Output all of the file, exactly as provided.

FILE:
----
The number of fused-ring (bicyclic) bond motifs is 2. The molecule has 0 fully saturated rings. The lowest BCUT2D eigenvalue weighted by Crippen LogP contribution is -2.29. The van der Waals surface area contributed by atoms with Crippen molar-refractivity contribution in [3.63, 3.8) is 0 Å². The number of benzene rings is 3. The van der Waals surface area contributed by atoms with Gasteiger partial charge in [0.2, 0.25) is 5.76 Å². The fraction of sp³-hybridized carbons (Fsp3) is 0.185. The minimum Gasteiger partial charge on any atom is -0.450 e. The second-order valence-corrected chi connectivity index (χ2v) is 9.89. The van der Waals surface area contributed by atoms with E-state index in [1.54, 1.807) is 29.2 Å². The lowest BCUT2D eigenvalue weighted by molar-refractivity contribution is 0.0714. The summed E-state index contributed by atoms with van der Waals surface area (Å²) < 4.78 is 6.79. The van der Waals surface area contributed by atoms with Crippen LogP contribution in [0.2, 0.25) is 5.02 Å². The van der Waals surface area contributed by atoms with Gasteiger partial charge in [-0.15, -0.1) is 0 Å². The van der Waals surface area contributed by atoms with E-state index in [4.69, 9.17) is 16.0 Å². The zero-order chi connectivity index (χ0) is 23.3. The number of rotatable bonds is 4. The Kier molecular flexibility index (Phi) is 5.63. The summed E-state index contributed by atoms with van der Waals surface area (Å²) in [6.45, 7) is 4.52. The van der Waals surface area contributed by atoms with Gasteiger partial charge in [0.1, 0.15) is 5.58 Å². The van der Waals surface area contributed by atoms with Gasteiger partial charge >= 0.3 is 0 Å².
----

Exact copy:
The number of fused-ring (bicyclic) bond motifs is 2. The molecule has 0 fully saturated rings. The lowest BCUT2D eigenvalue weighted by Crippen LogP contribution is -2.29. The van der Waals surface area contributed by atoms with Crippen molar-refractivity contribution in [3.63, 3.8) is 0 Å². The number of benzene rings is 3. The van der Waals surface area contributed by atoms with Gasteiger partial charge in [0.2, 0.25) is 5.76 Å². The fraction of sp³-hybridized carbons (Fsp3) is 0.185. The minimum Gasteiger partial charge on any atom is -0.450 e. The second-order valence-corrected chi connectivity index (χ2v) is 9.89. The van der Waals surface area contributed by atoms with E-state index in [1.54, 1.807) is 29.2 Å². The lowest BCUT2D eigenvalue weighted by molar-refractivity contribution is 0.0714. The summed E-state index contributed by atoms with van der Waals surface area (Å²) < 4.78 is 6.79. The van der Waals surface area contributed by atoms with Crippen LogP contribution in [0.2, 0.25) is 5.02 Å². The van der Waals surface area contributed by atoms with Gasteiger partial charge in [-0.15, -0.1) is 0 Å². The van der Waals surface area contributed by atoms with E-state index in [4.69, 9.17) is 16.0 Å². The zero-order chi connectivity index (χ0) is 23.3. The number of rotatable bonds is 4. The Kier molecular flexibility index (Phi) is 5.63. The summed E-state index contributed by atoms with van der Waals surface area (Å²) in [6.45, 7) is 4.52. The van der Waals surface area contributed by atoms with Gasteiger partial charge in [0.1, 0.15) is 5.58 Å². The van der Waals surface area contributed by atoms with Gasteiger partial charge >= 0.3 is 0 Å².